Or – “To Battle The Phoenix…”

The Avengers have split their forces to face down the dual threat of the X-Men and the Phoenix Force.  Can even Earth’s Mightiest Heroes stand for long against this kind of assault?  Your Major Spoilers review awaits…

Writer: Brian Michael Bendis
Penciler: Walter Simonson
Inker: Scott Hanna
Colorist: Jason Keith
Letterer: VC’s Cory Petit
Editor: Tom Brevoort
Publisher: Marvel Comics
Cover Price: $3.99

Previously, in Avengers:  The incoming threat of the Phoenix has brought Captain America to the X-Men’s doorstep, demanding that they turn over Hope Summers, the mutant messiah.  Cyclops’ response (a resounding “NERTZ!” with accompanying eyebeam) set off a chain reaction of battle that quickly spread around the globe as all the Avengers and all the X-Men (to wit: 84% of the Marvel Universe) have answered the call to arms.  The Phoenix Force has made it’s way to Earth, while the heroes fight on the surface of the moon, and it seems that all hell’s comin’ with the fire-bird.  Oh, and their newest member has betrayed the team at the behest of the Supreme Intelligence…


I’ll admit it:  I am not particularly a fan of crossover tie-in issues.  It’s a hard row to hoe for the creators, as they want to make sure that their regular characters get time to breathe in the massive blah blah blah, but they don’t want to undermine the big event comic that’s (presumably) giving them a sales boost.  This issue takes place before Avengers Vs. X-Men #4, which makes things even weirder, as that was two full issues of the main title ago.  The space Avengers team (Thor, The Beast, War Machine, Captain Britain, The Vision, The Valkyrie and Ms. Marvel) is the focus of this issue, trying to avoid a fiery death after The Protector (ugh) turned on them last issue.  Walter Simonson is a phenomenal artist and does some really amazing work in this issue, but even his art can’t redeem the goofiness of the Protector’s helmet.  And since the Protector does the bulk of the dramatic heavy lifting in this issue, the goofy mask not only takes you out of the story, it damages the dramatic intent of Noh-Varr’s ‘Sophie’s Choice’ moment.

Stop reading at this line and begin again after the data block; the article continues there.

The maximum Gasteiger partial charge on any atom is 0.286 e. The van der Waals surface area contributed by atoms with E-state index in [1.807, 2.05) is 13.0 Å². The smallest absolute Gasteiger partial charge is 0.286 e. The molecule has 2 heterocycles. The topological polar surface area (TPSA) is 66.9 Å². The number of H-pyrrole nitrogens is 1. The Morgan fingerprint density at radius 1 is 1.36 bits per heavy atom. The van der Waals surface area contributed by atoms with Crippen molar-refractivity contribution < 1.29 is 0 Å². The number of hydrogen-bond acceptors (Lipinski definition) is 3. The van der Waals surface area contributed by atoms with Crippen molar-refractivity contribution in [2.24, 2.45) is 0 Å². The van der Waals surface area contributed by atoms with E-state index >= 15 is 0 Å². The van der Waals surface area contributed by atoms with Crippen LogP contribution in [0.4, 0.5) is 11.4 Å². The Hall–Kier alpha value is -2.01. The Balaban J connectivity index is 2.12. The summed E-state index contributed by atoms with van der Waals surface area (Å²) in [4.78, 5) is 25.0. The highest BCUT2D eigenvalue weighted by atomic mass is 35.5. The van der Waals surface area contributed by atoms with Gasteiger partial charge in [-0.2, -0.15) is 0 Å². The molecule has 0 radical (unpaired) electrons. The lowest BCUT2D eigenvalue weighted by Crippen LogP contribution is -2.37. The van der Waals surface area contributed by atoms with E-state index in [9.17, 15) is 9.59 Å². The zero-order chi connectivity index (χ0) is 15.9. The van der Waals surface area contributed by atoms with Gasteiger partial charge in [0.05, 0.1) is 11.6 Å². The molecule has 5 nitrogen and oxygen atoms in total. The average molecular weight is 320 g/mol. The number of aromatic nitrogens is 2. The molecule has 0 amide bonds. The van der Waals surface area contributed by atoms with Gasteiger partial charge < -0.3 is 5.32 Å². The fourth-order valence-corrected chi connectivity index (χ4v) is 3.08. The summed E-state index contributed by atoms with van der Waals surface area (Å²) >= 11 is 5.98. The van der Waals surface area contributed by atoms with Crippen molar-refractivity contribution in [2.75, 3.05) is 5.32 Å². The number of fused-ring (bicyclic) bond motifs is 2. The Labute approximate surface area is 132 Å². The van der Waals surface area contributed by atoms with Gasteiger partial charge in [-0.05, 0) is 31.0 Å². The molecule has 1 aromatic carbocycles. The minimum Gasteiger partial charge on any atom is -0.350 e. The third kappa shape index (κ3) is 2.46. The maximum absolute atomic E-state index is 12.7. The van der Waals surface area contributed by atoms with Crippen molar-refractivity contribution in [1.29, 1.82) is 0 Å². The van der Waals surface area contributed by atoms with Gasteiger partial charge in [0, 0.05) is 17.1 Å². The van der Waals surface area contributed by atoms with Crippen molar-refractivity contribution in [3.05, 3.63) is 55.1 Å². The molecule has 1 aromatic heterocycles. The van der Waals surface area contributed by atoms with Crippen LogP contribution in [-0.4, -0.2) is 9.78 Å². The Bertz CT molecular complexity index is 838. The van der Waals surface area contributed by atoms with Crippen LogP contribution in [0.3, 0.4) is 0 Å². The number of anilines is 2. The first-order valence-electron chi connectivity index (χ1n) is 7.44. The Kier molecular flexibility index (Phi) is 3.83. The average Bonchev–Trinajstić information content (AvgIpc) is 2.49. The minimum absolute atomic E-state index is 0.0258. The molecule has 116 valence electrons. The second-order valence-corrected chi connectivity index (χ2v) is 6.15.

Decompression is in full effect, as this whole story consists of a conversation between Noh-Var and the Supreme Intelligence and a few tense moments in space before Thor just decides to get out and push.  As Thor stories go, it’s not bad.  As Avengers stories go, though, there’s not really any meat on the bones of the story, and the entire issue feels like it could have been told as cutaway panels in the main miniseries.  Simonson’s work is good, and I admit that there is mileage to be had out of Noh-Varr’s predicament at the end of the issue.  Worst of all, I’ve read two issues of the main series since these events were to have taken place, making it feel like not only a flashback, but a flashback without particular relevance to the plot.  Once again, one of Marvel’s core titles is rendered pretty much unreadable for anyone not involved in the events of the big crossover, and what story does happen in the issue could have been effectively told in a third of the space.


There is an upside and a downside to giant universal crossovers:  Your favorite guy or gal is usually not left out, but with EVERYONE involved, they may not do much more than stand around for reaction shots (as happens with Valkyrie this issue.)  The Avengers in this issue pointedly do NOT include several of the characters shown on the cover, and most of them don’t have anything to do anyway.  Avengers #27 is lovely to look at, but ultimately doesn’t do much more than flesh out the background of a comic that came out several weeks ago, leading to a crossover-shell-shocked 2 out of 5 stars overall.  Decompression and marketing have left this one signifying very little amongst the sound and fury of AvX.

Rating: ★★☆☆☆


About Author

Once upon a time, there was a young nerd from the Midwest, who loved Matter-Eater Lad and the McKenzie Brothers... If pop culture were a maze, Matthew would be the Minotaur at its center. Were it a mall, he'd be the Food Court. Were it a parking lot, he’d be the distant Cart Corral where the weird kids gather to smoke, but that’s not important right now... Matthew enjoys body surfing (so long as the bodies are fresh), writing in the third person, and dark-eyed women. Amongst his weaponry are such diverse elements as: Fear! Surprise! Ruthless efficiency! An almost fanatical devotion to pop culture! And a nice red uniform.

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